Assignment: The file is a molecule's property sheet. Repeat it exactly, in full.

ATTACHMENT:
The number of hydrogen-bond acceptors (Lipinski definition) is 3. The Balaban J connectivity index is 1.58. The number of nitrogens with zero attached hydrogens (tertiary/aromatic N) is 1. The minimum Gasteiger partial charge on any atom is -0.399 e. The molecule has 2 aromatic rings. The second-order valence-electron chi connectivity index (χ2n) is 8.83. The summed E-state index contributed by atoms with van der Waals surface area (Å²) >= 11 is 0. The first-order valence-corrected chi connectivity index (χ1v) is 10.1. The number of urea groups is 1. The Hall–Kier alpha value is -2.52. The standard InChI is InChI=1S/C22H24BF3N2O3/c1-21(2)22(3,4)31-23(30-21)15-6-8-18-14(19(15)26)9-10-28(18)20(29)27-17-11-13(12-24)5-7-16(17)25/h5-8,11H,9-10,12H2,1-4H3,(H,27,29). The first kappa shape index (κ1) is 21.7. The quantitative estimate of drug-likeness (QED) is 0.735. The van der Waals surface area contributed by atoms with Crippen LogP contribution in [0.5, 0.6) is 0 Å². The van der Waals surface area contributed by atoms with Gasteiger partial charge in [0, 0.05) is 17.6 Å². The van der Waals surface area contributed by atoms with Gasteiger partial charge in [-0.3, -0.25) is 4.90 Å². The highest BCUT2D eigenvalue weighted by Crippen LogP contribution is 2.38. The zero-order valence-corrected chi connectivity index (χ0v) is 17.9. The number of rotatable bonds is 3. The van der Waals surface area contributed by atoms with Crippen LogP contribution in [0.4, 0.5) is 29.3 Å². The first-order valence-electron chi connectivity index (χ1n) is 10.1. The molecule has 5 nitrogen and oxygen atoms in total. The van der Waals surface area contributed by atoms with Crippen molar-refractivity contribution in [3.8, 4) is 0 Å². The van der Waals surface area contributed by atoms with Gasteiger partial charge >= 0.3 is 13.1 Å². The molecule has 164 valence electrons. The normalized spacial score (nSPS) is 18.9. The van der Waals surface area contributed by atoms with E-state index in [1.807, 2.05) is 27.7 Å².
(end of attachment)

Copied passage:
The number of hydrogen-bond acceptors (Lipinski definition) is 3. The Balaban J connectivity index is 1.58. The number of nitrogens with zero attached hydrogens (tertiary/aromatic N) is 1. The minimum Gasteiger partial charge on any atom is -0.399 e. The molecule has 2 aromatic rings. The second-order valence-electron chi connectivity index (χ2n) is 8.83. The summed E-state index contributed by atoms with van der Waals surface area (Å²) >= 11 is 0. The first-order valence-corrected chi connectivity index (χ1v) is 10.1. The number of urea groups is 1. The Hall–Kier alpha value is -2.52. The standard InChI is InChI=1S/C22H24BF3N2O3/c1-21(2)22(3,4)31-23(30-21)15-6-8-18-14(19(15)26)9-10-28(18)20(29)27-17-11-13(12-24)5-7-16(17)25/h5-8,11H,9-10,12H2,1-4H3,(H,27,29). The first kappa shape index (κ1) is 21.7. The quantitative estimate of drug-likeness (QED) is 0.735. The van der Waals surface area contributed by atoms with Crippen LogP contribution in [0.5, 0.6) is 0 Å². The van der Waals surface area contributed by atoms with Gasteiger partial charge in [0, 0.05) is 17.6 Å². The van der Waals surface area contributed by atoms with Gasteiger partial charge in [-0.3, -0.25) is 4.90 Å². The highest BCUT2D eigenvalue weighted by Crippen LogP contribution is 2.38. The zero-order valence-corrected chi connectivity index (χ0v) is 17.9. The number of rotatable bonds is 3. The van der Waals surface area contributed by atoms with Crippen LogP contribution in [0.4, 0.5) is 29.3 Å². The first-order valence-electron chi connectivity index (χ1n) is 10.1. The molecule has 5 nitrogen and oxygen atoms in total. The van der Waals surface area contributed by atoms with Crippen molar-refractivity contribution in [3.8, 4) is 0 Å². The van der Waals surface area contributed by atoms with Gasteiger partial charge >= 0.3 is 13.1 Å². The molecule has 164 valence electrons. The normalized spacial score (nSPS) is 18.9. The van der Waals surface area contributed by atoms with E-state index in [1.807, 2.05) is 27.7 Å².